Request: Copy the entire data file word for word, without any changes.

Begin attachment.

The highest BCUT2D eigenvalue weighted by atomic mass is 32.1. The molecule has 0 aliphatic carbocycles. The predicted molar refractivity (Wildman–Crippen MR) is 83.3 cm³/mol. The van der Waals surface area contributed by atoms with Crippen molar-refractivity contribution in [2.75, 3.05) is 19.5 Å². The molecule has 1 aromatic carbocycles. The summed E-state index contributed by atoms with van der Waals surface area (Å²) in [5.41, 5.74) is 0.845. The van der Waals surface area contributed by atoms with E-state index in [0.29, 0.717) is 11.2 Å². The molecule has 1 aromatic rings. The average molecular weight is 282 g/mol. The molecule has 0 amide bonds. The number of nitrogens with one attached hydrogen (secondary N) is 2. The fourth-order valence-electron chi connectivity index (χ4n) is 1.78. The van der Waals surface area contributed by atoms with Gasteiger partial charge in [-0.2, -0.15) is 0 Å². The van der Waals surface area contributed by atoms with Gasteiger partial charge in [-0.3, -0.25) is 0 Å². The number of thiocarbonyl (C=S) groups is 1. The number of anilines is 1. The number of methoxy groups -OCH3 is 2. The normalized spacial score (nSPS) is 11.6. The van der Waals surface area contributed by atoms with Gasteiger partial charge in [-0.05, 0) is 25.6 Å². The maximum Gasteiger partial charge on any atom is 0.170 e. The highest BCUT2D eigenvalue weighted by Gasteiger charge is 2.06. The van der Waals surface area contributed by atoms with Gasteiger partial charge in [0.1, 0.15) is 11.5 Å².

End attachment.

The highest BCUT2D eigenvalue weighted by atomic mass is 32.1. The molecule has 0 aliphatic carbocycles. The predicted molar refractivity (Wildman–Crippen MR) is 83.3 cm³/mol. The van der Waals surface area contributed by atoms with Crippen molar-refractivity contribution in [2.75, 3.05) is 19.5 Å². The molecule has 1 aromatic carbocycles. The summed E-state index contributed by atoms with van der Waals surface area (Å²) in [5.41, 5.74) is 0.845. The van der Waals surface area contributed by atoms with E-state index in [0.29, 0.717) is 11.2 Å². The molecule has 1 aromatic rings. The average molecular weight is 282 g/mol. The molecule has 0 amide bonds. The number of nitrogens with one attached hydrogen (secondary N) is 2. The fourth-order valence-electron chi connectivity index (χ4n) is 1.78. The van der Waals surface area contributed by atoms with Gasteiger partial charge in [-0.2, -0.15) is 0 Å². The van der Waals surface area contributed by atoms with Gasteiger partial charge in [-0.3, -0.25) is 0 Å². The number of thiocarbonyl (C=S) groups is 1. The number of anilines is 1. The number of methoxy groups -OCH3 is 2. The normalized spacial score (nSPS) is 11.6. The van der Waals surface area contributed by atoms with Gasteiger partial charge in [-0.05, 0) is 25.6 Å². The maximum Gasteiger partial charge on any atom is 0.170 e. The highest BCUT2D eigenvalue weighted by Gasteiger charge is 2.06. The van der Waals surface area contributed by atoms with Gasteiger partial charge in [0.1, 0.15) is 11.5 Å².